SUMMARY ADMINISTRATION: AN EASY AND INEXPENSIVE SOLUTION? OR NOT?

 

Formal estate administration (the most common form of probate) is a detailed process set out by Florida law which can be expensive and time-consuming.  As you might imagine, there are some situations where formal administration does not make sense, economically or otherwise.  Florida statutes recognize this and set out an alternative process when the decedent either (1) has been dead for more than two years or (2) left less than $75,000 of assets that need to go through probate.

 

This alternative process, called “Summary Administration,” is supposed to be simpler, shorter, and less expensive than formal administration.  Theoretically, summary administration allows for an estate to be opened and closed, and the assets distributed, with only a few documents filed and no court hearing.  The law even says that summary administration may be done without an attorney.  However, our experience has been that many summary administrations have legal and procedural issues that even attorneys cannot entirely solve.

 

For example, summary administration quickly becomes more complicated when the decedent left unpaid bills or other debts because summary administration does not use the streamlined process for creditors’ claims that formal administration offers.  Formal administration allows a Notice to Creditors to be published in a local newspaper as soon as the estate is open.  This publication of notice gives creditors a maximum of three months to file their claims; if they fail to do so, their claims are barred and the estate does not have to pay them.  The estate also has a right to object to any creditor claim that is filed.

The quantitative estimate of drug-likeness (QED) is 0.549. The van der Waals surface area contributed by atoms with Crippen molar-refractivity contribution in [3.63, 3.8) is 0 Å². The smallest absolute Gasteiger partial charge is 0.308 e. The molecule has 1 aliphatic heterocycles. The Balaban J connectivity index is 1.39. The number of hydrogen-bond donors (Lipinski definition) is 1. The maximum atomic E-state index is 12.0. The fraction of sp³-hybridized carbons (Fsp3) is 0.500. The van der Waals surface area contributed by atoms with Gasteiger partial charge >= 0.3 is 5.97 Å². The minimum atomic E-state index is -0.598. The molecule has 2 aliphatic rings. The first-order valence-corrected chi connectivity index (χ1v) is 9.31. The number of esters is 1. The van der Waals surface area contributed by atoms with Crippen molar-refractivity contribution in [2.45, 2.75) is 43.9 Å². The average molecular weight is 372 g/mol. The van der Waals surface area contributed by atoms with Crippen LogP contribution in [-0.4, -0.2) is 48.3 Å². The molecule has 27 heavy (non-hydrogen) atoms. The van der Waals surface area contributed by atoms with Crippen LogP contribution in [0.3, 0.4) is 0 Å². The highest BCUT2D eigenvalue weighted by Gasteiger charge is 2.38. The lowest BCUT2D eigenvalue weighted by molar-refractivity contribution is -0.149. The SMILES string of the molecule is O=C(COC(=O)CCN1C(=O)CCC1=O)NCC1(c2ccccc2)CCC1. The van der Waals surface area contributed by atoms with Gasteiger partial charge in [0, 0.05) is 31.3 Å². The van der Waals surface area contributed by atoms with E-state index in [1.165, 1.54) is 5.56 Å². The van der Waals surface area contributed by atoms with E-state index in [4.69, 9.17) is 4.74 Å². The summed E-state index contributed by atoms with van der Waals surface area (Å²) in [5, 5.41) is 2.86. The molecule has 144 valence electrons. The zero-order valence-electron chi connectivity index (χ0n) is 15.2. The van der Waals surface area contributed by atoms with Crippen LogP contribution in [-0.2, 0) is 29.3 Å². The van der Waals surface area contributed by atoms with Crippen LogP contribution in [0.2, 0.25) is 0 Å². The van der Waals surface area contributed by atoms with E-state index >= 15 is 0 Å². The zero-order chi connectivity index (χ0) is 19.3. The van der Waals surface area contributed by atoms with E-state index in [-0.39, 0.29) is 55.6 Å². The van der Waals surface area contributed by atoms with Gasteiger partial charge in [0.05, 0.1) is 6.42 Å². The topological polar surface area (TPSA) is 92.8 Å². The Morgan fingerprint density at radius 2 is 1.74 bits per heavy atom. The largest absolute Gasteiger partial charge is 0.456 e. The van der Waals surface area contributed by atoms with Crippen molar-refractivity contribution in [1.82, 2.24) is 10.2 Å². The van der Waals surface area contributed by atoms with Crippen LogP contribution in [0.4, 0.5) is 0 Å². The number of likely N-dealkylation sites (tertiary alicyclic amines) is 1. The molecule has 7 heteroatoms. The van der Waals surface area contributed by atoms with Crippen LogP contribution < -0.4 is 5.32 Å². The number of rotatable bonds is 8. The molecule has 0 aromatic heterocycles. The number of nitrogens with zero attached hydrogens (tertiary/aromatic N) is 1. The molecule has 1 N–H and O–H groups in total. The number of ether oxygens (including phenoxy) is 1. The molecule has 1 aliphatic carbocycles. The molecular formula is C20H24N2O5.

In summary administration, however, the estate cannot publish a Notice to Creditors until after the Order of Summary Administration is entered.  Any Order of Summary Administration (the order closing the estate and listing the persons who will receive the estate assets) entered by the court must provide for the payment of creditors “to the extent that assets are available.”  This is true even though creditors may be unknown.

 

The result is that beneficiaries may suffer in summary administration because there is no clear way for estates to object to and avoid paying creditor claims.  New creditors may pop up after the Notice to Creditors is published, which may diminish the amount each beneficiary receives.  Another danger is that no Notice to Creditors is published, because it is not required by law, creating the possibility that unknown and unpaid creditors may be able to come after the estate beneficiaries years later

 

Although summary administration may be a viable solution in some situations, we recommend that our clients take advantage of the formal administration process if there is any possibility that a decedent left unpaid creditors.  We would also recommend at least consulting an attorney before pursuing a summary administration.

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